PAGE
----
"It's not that worries about a strong yen have abated, but current share prices are attractive," said Yoshinori Nagano, senior strategist at Daiwa Asset Management.
Shares of Canon (NYS:CAJ) (TKS:JP:7751) rose 1.1%, helped also by Mizuho Securities' upgrade to outperform from a neutral rating previously, while Kyocera (TKS:JP:6971) added 0.9% and Sony (NYS:SNE) (TKS:JP:6758) rose 0.6%.
Toshiba (OTC:TOSYY) (TKS:JP:6502) gained 1.6%, rising as the company said that it's jointly developing car battery systems with Mitsubishi Motors (TKS:JP:7211) (OTC:MMTOF) , and that it hopes to eventually supply rechargeable lithium-ion batteries for use in the auto maker's electric cars. Mitsubishi shares ended unchanged.
Elsewhere in the region, New Zealand's NZX 50 gained 0.2% and Philippine stocks ended 0.7% lower. Singapore's Straits Times Index added 0.6%, Indonesian shares fell 0.3% and Thailand's SET Index advanced 0.3%.
In foreign-exchange markets, the euro was confined to a range against the U.S. dollar, as traders avoided large positions ahead of the numbers on nonfarm payrolls.
The euro was at $1.2501 compared with $1.2514 in late New York trading Thursday and at 110.15 Japanese yen, from 109.58 yen. The dollar was at 87.97 yen from 87.56 yen.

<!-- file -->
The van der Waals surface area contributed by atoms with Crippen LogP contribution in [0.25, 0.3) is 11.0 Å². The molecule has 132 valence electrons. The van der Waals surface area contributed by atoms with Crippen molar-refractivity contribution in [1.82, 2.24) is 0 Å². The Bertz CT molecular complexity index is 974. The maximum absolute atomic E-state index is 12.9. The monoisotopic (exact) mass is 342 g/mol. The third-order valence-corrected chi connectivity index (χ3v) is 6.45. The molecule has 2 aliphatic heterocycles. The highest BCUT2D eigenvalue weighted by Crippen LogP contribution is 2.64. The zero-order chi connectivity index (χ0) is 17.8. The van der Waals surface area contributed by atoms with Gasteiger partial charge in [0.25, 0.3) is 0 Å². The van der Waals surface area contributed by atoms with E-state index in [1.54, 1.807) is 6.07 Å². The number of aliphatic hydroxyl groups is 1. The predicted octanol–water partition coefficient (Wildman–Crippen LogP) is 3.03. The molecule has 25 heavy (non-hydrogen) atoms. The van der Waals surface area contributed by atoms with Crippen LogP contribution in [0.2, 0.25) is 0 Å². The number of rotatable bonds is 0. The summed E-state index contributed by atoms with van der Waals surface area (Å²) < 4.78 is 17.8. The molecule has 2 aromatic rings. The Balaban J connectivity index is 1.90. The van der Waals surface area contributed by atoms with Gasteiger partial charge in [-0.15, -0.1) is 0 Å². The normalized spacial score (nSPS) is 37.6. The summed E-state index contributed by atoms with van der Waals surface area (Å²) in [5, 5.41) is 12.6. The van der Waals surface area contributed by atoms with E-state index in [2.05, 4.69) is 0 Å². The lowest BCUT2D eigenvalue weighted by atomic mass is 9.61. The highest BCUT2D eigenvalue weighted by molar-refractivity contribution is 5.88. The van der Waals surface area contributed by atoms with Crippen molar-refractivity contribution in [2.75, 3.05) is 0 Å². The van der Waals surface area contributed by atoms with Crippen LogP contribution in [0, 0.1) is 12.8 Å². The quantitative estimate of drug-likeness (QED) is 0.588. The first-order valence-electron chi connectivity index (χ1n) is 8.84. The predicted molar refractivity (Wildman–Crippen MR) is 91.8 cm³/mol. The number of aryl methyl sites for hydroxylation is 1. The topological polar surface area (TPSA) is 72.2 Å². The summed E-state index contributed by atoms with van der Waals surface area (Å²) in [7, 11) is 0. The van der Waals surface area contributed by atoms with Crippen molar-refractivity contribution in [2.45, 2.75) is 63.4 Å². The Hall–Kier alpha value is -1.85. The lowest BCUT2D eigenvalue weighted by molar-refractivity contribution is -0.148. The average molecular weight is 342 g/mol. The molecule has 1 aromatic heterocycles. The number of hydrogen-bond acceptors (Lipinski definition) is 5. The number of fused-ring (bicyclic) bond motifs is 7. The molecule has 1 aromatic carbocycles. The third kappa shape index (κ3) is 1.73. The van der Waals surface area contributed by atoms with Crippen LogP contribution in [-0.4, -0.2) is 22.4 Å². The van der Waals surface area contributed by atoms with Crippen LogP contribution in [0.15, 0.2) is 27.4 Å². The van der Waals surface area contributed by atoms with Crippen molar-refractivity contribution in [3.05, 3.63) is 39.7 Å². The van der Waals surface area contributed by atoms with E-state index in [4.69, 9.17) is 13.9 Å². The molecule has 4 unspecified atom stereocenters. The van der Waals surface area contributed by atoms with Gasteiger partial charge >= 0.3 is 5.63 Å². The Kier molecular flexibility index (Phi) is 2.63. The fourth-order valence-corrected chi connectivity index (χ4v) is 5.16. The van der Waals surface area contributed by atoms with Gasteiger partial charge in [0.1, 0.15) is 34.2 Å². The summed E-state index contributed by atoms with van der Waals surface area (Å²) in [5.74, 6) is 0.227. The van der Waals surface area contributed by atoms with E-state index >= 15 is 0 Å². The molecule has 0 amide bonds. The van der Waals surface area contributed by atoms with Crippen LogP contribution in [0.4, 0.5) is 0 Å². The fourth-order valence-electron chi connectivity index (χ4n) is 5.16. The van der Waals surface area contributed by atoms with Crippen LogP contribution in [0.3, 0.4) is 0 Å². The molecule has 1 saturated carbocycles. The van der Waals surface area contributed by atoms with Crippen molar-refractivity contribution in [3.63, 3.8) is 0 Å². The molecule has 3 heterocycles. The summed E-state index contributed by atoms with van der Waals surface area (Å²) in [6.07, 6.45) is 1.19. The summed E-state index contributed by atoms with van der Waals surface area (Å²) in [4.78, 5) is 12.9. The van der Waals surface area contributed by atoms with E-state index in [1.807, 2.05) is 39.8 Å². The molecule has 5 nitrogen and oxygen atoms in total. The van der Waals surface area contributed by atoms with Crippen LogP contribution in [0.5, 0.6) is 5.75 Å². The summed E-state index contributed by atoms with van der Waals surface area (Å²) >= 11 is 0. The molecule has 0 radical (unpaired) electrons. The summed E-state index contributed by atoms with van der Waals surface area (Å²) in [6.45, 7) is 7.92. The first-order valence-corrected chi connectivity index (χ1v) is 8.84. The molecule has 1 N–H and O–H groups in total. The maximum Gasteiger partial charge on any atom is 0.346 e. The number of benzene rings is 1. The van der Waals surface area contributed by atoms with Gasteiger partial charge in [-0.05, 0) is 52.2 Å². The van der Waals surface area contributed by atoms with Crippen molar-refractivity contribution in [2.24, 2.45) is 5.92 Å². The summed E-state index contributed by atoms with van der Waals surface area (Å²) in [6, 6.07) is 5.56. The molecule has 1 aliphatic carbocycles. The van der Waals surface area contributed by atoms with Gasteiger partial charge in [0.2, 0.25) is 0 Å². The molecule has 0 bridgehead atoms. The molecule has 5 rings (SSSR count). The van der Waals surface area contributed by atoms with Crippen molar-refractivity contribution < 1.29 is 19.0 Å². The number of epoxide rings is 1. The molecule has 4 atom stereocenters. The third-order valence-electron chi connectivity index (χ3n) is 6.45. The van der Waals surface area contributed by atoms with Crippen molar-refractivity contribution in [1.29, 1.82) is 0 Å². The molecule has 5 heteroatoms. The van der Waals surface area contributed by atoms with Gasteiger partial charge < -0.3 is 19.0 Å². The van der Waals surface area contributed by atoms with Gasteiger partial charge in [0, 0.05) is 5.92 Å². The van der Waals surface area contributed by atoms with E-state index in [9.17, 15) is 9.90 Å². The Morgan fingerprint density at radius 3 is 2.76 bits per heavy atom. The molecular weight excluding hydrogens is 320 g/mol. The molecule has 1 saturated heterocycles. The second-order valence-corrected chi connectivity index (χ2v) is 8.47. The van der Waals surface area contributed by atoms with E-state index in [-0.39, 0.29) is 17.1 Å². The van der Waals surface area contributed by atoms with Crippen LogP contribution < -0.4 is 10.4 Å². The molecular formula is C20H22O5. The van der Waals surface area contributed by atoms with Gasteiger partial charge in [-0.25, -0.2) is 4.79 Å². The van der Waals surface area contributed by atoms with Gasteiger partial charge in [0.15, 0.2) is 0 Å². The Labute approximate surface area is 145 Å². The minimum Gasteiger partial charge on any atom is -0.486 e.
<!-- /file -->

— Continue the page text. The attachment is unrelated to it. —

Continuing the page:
"Recently, markets have found it hard to decide whether to sell the [U.S. dollar] due to weaker economic data or buy it on higher risk aversion," said Credit Agricole Corporate & Investment Bank in a note.
Credit Agricole said weak recent data -- including Thursday's U.S. pending-home sales, the Institute for Supply Management's June manufacturing index and weekly jobless claims -- have weighed on the greenback. "The news will probably get much worse today, with the release of the U.S. June jobs report set to deliver further disappointment," it added.
Lead September Japanese government bond futures contract fell 0.28 to 141.60 points, while the 10-year cash JGBs were three basis points higher at 1.090%.